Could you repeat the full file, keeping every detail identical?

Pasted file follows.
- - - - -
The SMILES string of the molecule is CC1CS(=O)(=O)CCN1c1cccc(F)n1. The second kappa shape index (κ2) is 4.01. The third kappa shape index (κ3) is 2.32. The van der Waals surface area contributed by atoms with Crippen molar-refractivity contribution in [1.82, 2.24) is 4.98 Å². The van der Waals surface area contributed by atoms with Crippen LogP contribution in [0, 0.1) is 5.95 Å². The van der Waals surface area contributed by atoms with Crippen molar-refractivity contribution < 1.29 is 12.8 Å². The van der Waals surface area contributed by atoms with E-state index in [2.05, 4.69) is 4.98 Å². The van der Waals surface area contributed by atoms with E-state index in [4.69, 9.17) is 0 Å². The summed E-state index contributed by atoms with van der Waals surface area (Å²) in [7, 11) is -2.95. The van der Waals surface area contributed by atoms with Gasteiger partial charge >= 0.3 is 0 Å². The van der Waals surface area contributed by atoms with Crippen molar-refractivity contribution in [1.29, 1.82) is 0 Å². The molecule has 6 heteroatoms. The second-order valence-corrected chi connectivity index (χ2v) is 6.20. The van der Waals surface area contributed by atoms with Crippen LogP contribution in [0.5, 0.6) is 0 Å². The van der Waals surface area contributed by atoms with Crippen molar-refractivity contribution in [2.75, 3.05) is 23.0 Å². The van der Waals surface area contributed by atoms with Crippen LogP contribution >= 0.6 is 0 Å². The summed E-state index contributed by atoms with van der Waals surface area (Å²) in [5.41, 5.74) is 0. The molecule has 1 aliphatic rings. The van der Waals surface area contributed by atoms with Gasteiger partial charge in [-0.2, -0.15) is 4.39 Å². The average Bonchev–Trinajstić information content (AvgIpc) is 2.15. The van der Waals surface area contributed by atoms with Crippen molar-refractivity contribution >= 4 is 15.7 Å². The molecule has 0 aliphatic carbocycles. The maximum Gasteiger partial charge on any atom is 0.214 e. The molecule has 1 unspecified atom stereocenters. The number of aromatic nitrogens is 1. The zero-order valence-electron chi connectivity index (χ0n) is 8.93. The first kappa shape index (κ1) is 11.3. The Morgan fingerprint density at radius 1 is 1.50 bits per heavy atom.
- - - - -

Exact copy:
The SMILES string of the molecule is CC1CS(=O)(=O)CCN1c1cccc(F)n1. The second kappa shape index (κ2) is 4.01. The third kappa shape index (κ3) is 2.32. The van der Waals surface area contributed by atoms with Crippen molar-refractivity contribution in [1.82, 2.24) is 4.98 Å². The van der Waals surface area contributed by atoms with Crippen LogP contribution in [0, 0.1) is 5.95 Å². The van der Waals surface area contributed by atoms with Crippen molar-refractivity contribution < 1.29 is 12.8 Å². The van der Waals surface area contributed by atoms with E-state index in [2.05, 4.69) is 4.98 Å². The van der Waals surface area contributed by atoms with E-state index in [4.69, 9.17) is 0 Å². The summed E-state index contributed by atoms with van der Waals surface area (Å²) in [7, 11) is -2.95. The van der Waals surface area contributed by atoms with Gasteiger partial charge >= 0.3 is 0 Å². The van der Waals surface area contributed by atoms with Crippen molar-refractivity contribution in [1.29, 1.82) is 0 Å². The molecule has 6 heteroatoms. The second-order valence-corrected chi connectivity index (χ2v) is 6.20. The van der Waals surface area contributed by atoms with Crippen LogP contribution in [0.5, 0.6) is 0 Å². The van der Waals surface area contributed by atoms with Crippen molar-refractivity contribution in [2.75, 3.05) is 23.0 Å². The van der Waals surface area contributed by atoms with Crippen LogP contribution >= 0.6 is 0 Å². The summed E-state index contributed by atoms with van der Waals surface area (Å²) in [5.41, 5.74) is 0. The molecule has 1 aliphatic rings. The van der Waals surface area contributed by atoms with Gasteiger partial charge in [-0.2, -0.15) is 4.39 Å². The average Bonchev–Trinajstić information content (AvgIpc) is 2.15. The van der Waals surface area contributed by atoms with Crippen molar-refractivity contribution >= 4 is 15.7 Å². The molecule has 0 aliphatic carbocycles. The maximum Gasteiger partial charge on any atom is 0.214 e. The molecule has 1 unspecified atom stereocenters. The number of aromatic nitrogens is 1. The zero-order valence-electron chi connectivity index (χ0n) is 8.93. The first kappa shape index (κ1) is 11.3. The Morgan fingerprint density at radius 1 is 1.50 bits per heavy atom.